of trade or commerce between any such Territory and another, or
between any such Territory or Territories and any State or States
or the District of Columbia, or with foreign nations, or between
the District of Columbia and any State or States or foreign
nations, is declared illegal.
I edited out the punishment details and left out sections 4-7 as they simply provide the enforcement mechanisms which are not really relevant here. The entire act is available for your reading pleasure here.
Initially, the Sherman Antitrust Act didn't get much use. Ironically, the first use of the act was by President Cleveland using its violation as an excuse to send in US Marshalls and military troops to break up a strike. http://en.wikipedia.org/wiki/Pullman_Strike
In 1895 the law suffered a setback in United States vs. E.C. Knight Co. 156 U.S. 1 (1895) a case where E.C. Knight Co. controlled 98% of the sugar refining in the US. The Court ruled 8 to 1 that manufacturing was intra state commerce, not interstate commerce and therefore was not covered by the Sherman Act.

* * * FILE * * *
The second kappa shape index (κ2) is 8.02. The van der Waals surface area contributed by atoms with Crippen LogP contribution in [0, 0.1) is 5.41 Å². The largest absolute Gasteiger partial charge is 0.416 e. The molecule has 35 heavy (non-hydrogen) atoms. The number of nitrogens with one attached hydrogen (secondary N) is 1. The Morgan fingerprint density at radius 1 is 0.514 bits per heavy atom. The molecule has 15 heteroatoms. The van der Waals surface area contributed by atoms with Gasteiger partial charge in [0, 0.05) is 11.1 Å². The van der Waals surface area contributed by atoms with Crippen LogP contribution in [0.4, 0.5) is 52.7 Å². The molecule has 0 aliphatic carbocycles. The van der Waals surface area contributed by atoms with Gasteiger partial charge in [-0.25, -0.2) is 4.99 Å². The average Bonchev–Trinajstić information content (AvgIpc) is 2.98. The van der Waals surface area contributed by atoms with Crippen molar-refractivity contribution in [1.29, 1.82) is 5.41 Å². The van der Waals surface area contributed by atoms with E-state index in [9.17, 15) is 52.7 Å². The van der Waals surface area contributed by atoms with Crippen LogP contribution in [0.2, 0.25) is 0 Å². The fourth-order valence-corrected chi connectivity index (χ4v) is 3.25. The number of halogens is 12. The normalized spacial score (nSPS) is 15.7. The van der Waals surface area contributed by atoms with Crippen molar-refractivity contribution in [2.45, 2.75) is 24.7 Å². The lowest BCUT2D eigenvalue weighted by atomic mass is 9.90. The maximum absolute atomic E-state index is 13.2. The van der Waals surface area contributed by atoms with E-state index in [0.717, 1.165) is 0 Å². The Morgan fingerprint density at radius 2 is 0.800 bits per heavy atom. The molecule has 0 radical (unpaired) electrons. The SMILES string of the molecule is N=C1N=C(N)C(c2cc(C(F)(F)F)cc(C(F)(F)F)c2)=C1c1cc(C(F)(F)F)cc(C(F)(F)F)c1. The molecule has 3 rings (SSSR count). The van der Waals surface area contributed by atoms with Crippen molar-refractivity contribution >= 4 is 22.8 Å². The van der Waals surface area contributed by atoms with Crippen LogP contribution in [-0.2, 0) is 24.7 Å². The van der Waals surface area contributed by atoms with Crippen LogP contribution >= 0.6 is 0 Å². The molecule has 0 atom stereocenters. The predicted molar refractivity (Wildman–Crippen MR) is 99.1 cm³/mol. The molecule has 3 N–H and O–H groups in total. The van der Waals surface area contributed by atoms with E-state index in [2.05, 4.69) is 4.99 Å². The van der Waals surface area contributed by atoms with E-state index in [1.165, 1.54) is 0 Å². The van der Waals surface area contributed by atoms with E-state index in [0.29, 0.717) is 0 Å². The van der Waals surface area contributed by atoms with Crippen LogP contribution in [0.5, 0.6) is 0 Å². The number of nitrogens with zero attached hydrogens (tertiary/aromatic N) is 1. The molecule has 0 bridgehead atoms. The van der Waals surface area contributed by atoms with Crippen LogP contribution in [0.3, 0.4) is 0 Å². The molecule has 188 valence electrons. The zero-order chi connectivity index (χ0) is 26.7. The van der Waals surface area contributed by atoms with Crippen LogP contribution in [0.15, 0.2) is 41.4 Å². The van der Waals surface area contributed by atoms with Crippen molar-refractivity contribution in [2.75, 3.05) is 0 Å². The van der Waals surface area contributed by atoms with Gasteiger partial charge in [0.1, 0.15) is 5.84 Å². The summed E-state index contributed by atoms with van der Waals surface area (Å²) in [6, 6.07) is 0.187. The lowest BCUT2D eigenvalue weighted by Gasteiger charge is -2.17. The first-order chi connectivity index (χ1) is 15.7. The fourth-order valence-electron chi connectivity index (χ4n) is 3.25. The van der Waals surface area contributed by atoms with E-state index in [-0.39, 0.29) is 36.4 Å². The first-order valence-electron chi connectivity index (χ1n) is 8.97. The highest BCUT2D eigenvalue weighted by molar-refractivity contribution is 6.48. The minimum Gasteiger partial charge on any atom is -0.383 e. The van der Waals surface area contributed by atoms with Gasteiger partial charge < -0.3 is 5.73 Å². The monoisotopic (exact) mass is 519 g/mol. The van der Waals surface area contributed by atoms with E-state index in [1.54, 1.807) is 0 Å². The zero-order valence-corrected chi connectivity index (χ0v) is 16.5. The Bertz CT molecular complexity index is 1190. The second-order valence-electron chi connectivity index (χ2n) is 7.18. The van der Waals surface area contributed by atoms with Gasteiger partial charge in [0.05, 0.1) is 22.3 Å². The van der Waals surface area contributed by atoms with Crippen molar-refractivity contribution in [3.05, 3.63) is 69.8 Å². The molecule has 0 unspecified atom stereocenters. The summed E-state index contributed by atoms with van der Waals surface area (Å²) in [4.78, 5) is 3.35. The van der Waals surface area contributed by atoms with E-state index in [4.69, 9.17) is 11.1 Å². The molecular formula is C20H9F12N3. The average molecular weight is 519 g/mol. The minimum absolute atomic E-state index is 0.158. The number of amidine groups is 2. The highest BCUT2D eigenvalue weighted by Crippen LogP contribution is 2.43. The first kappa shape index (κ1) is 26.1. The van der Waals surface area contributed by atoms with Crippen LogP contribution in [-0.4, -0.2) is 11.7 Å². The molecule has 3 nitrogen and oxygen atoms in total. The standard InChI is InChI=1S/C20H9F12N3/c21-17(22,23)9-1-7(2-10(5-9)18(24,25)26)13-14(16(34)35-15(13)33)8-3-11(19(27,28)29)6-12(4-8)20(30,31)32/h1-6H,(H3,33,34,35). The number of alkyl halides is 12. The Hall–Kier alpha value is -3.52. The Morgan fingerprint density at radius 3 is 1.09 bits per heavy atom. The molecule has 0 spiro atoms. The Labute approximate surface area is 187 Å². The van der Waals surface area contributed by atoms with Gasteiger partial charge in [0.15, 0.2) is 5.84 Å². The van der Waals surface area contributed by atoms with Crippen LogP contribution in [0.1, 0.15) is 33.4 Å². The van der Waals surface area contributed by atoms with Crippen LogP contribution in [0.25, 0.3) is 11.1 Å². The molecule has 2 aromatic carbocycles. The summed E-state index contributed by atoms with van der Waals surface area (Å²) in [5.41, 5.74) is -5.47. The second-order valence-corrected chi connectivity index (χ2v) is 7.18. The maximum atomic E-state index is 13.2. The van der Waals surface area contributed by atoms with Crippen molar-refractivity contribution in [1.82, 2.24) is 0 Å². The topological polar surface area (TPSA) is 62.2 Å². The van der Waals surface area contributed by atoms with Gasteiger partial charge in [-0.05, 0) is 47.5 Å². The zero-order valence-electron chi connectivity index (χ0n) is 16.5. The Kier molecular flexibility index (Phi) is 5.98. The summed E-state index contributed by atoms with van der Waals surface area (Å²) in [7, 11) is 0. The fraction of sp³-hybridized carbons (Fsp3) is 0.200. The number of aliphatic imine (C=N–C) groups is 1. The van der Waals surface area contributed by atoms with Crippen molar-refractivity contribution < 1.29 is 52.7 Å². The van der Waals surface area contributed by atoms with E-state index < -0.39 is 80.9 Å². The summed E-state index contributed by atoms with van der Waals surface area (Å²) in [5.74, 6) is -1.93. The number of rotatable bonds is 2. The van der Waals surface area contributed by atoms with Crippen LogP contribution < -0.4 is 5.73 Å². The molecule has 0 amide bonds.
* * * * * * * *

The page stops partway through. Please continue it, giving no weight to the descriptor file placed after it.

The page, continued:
It was in the early 1900's when the Sherman Antitrust Act started being aggressively used to break up larges trusts, mostly due to President Theodore Roosevelt who made it a central issue during his campaign for president. He went on to sue dozens of companies under the act and President Taft continued the trend leading to the breakup of many trusts, perhaps most famously Standard Oil was broken into 34 different companies. Many of which you can recognize as the big oil names today- Exxon, BP, Mobil, Conoco, Amoco, Pennzoil and Chevron can all trace their lineage back the Standard Oil Trust.
As a side note, the breakup of Standard Oil ironically is what made Rockefeller the wealthiest man in the world. At the time he was retired but still owned a large stake the value of which multiplied exponentially as investors flocked to buy up the shares of a very profitable industry.
I just usually go with my own taste. If I like something, and it happens to be against the law, well, then I might have a problem.- Hunter S. Thompson